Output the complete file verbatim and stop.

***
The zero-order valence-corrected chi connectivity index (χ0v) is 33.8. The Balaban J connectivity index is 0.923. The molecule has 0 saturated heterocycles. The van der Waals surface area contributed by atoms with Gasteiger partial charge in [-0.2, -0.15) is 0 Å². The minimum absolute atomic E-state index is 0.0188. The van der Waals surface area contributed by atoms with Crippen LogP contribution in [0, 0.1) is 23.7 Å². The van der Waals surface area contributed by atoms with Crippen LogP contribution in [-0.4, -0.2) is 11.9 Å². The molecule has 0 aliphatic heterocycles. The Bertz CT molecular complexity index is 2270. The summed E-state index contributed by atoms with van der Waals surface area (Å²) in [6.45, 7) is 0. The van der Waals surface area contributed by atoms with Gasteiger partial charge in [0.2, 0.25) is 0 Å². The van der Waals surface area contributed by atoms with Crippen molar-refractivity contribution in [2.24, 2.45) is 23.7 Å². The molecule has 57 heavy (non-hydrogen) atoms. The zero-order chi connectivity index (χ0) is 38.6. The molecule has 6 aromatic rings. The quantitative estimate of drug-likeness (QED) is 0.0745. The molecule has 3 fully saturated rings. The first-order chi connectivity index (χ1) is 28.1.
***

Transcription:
The zero-order valence-corrected chi connectivity index (χ0v) is 33.8. The Balaban J connectivity index is 0.923. The molecule has 0 saturated heterocycles. The van der Waals surface area contributed by atoms with Gasteiger partial charge in [-0.2, -0.15) is 0 Å². The minimum absolute atomic E-state index is 0.0188. The van der Waals surface area contributed by atoms with Crippen LogP contribution in [0, 0.1) is 23.7 Å². The van der Waals surface area contributed by atoms with Crippen LogP contribution in [-0.4, -0.2) is 11.9 Å². The molecule has 0 aliphatic heterocycles. The Bertz CT molecular complexity index is 2270. The summed E-state index contributed by atoms with van der Waals surface area (Å²) in [6.45, 7) is 0. The van der Waals surface area contributed by atoms with Gasteiger partial charge in [0.2, 0.25) is 0 Å². The van der Waals surface area contributed by atoms with Crippen molar-refractivity contribution in [2.24, 2.45) is 23.7 Å². The molecule has 57 heavy (non-hydrogen) atoms. The zero-order chi connectivity index (χ0) is 38.6. The molecule has 6 aromatic rings. The quantitative estimate of drug-likeness (QED) is 0.0745. The molecule has 3 fully saturated rings. The first-order chi connectivity index (χ1) is 28.1.